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Thursday, September 04, 2008

PFDAVAdmin and Calendar Delegate Permissions

Update on August 28, 2011: I noticed the popularity of this posting has risen A LOT lately.  If you are in Exchnage 2010, ignore this and read our more recent post Exchange 2010 Calendar Permissions Using PowerShell.


In every generation a utility comes along which can address some of nastier sturm und drang of the harried calendar administrator trying to set up Delegate permissions. In ours it is PFDAVAdmin.

Now those of you who have been faithful followers of the vagaries of migrating Proxy or Designate information into Exchange/Outlook Delegate information will be a little surprised by what comes next: this method looks like it works, it looks like it works for both Exchange 2003 and 2007, and it looks like it takes way less time than any of our previous methods. AND it's all built around the off-the-shelf PFDAVAdmin.

So Step 1. is to Install PFDAVAdmin

It comes with its own documentation but there are also some good online examples and debugging:

http://www.msexchange.org/articles/PFDavAdmin-tool-Part2.html

http://technet.microsoft.com/en-us/library/bb508858(EXCHG.65).aspx

http://mostlyexchange.blogspot.com/2008/01/pfdavadmin-exchange-2007-and-v11-net.html

To run this in Exchange 2003 do not forget to use a service account with appropriate permissions:
http://support.microsoft.com/default.aspx?scid=kb;en-us;821897

For Exchange 2007 your usual migration service account should suffice.

Step 2.) Run the appropriate Database Query (from Sumatra) to generate an output text file. If you are already in the middle of testing your database migration you can ask us to take you through the query. Your output file will look like this:


# ************************************************************************
# Created for PFDAVAdmin 2.8
# Friday, August 29, 2008 3:47:25 PM
# ************************************************************************
#
# This export format is only usable with PFDAVAdmin 2.0 and later.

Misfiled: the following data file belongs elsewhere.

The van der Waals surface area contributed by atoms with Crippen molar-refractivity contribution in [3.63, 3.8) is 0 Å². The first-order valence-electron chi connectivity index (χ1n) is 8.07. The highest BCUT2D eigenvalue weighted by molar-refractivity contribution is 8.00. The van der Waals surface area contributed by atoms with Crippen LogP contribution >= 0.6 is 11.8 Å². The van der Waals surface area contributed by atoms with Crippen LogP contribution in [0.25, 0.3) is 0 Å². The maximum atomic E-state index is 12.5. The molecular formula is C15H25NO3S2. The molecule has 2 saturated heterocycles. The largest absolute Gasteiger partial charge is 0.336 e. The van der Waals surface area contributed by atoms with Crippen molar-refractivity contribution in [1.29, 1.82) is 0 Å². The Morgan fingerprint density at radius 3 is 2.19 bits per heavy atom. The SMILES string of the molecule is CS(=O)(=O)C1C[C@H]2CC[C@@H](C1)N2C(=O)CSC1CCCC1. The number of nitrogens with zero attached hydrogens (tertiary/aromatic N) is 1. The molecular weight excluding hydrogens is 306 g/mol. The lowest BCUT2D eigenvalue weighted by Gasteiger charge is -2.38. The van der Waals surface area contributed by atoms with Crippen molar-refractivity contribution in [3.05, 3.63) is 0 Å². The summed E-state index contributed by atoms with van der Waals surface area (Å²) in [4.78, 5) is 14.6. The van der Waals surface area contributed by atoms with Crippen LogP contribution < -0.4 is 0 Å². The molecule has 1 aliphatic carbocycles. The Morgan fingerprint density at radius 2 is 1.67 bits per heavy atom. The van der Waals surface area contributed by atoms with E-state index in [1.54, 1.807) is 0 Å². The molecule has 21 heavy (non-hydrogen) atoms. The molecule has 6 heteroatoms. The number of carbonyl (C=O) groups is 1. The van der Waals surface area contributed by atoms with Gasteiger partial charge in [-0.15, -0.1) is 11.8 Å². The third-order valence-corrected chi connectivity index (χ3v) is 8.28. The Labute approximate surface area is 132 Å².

#
# ************************************************************************
SETACL Mailboxes\riuliano\Freebusy Data VM\zyg Reviewer NT AUTHORITY\ANONYMOUS LOGON None NO
SETACL Mailboxes\riuliano\Top of Information Store\Calendar VM\zyg Reviewer NT AUTHORITY\ANONYMOUS LOGON None NO
SETACL Mailboxes\zyg\Freebusy Data VM\riuliano Reviewer NT AUTHORITY\ANONYMOUS LOGON None NO
SETACL Mailboxes\zyg\Top of Information Store\Calendar VM\riuliano Reviewer NT AUTHORITY\ANONYMOUS LOGON None NO




Here riuliano makes zyg on domain VM his Reviewer (which corresponds to a Read-Only Proxy) and vice-versa. International users may have to modify this to translate "Calendar" as appropriate (i.e., Calendario, Calendrier, Kalender, Calendário). I do not know if PFDAVAdmin will work with 2-byte character sets.

Step 3
Open PFDAVADMIN. Connect to your Exchange server (you will need adequate Permissions to do this). Select Tools-Import and point to the output file above.

Step 4
PFDAVAdmin will set up all appropriate permissions to share calendars as per your Meeting Maker options.

The log file for PFDAVAdmin will contain any problems (which in our experience with this have usually involved permissions).

2 comments:

Michael Bauch said...

You can also manage calendar permissions as well as other public folders like inbox, contacts permissions with a new version of scriptlogic's security explorer for exchange.

zyg said...

Interesting suggestion. Can you tell everyone how they would feed a list of pre-existing permissions in a legacy calendar system INTO your application to set the same permission on Exchange? That's the realistic scenario we're talking here. For a recent 200 user migration there were 2900 proxy settings -- or about 10 delegates for each individual.